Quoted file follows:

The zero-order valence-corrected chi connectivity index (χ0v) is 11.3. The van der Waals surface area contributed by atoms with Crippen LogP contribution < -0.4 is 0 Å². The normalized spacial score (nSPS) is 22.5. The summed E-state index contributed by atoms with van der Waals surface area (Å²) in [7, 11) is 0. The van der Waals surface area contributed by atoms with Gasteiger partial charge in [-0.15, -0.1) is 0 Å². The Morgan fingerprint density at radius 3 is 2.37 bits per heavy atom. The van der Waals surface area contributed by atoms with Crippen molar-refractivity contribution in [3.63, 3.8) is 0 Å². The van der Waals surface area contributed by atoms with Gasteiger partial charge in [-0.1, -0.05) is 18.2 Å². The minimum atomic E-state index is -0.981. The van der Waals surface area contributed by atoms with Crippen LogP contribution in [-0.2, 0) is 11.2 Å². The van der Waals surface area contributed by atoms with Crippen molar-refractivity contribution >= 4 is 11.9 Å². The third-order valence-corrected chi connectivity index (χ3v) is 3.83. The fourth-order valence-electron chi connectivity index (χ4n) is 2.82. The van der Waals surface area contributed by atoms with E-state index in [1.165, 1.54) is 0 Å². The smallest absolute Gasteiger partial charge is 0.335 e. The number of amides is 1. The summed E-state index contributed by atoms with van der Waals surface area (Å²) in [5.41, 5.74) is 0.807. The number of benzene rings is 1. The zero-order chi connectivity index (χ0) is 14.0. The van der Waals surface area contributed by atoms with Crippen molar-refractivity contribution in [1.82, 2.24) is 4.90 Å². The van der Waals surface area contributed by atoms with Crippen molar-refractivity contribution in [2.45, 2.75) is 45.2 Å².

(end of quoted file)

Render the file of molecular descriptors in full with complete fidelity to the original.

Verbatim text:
The zero-order valence-corrected chi connectivity index (χ0v) is 11.3. The van der Waals surface area contributed by atoms with Crippen LogP contribution < -0.4 is 0 Å². The normalized spacial score (nSPS) is 22.5. The summed E-state index contributed by atoms with van der Waals surface area (Å²) in [7, 11) is 0. The van der Waals surface area contributed by atoms with Gasteiger partial charge in [-0.15, -0.1) is 0 Å². The Morgan fingerprint density at radius 3 is 2.37 bits per heavy atom. The van der Waals surface area contributed by atoms with Crippen molar-refractivity contribution in [3.63, 3.8) is 0 Å². The van der Waals surface area contributed by atoms with Gasteiger partial charge in [-0.1, -0.05) is 18.2 Å². The minimum atomic E-state index is -0.981. The van der Waals surface area contributed by atoms with Crippen LogP contribution in [-0.2, 0) is 11.2 Å². The van der Waals surface area contributed by atoms with Crippen molar-refractivity contribution >= 4 is 11.9 Å². The third-order valence-corrected chi connectivity index (χ3v) is 3.83. The fourth-order valence-electron chi connectivity index (χ4n) is 2.82. The van der Waals surface area contributed by atoms with E-state index in [1.165, 1.54) is 0 Å². The smallest absolute Gasteiger partial charge is 0.335 e. The number of amides is 1. The summed E-state index contributed by atoms with van der Waals surface area (Å²) in [5.41, 5.74) is 0.807. The number of benzene rings is 1. The zero-order chi connectivity index (χ0) is 14.0. The van der Waals surface area contributed by atoms with Crippen molar-refractivity contribution in [1.82, 2.24) is 4.90 Å². The van der Waals surface area contributed by atoms with Crippen molar-refractivity contribution in [2.45, 2.75) is 45.2 Å².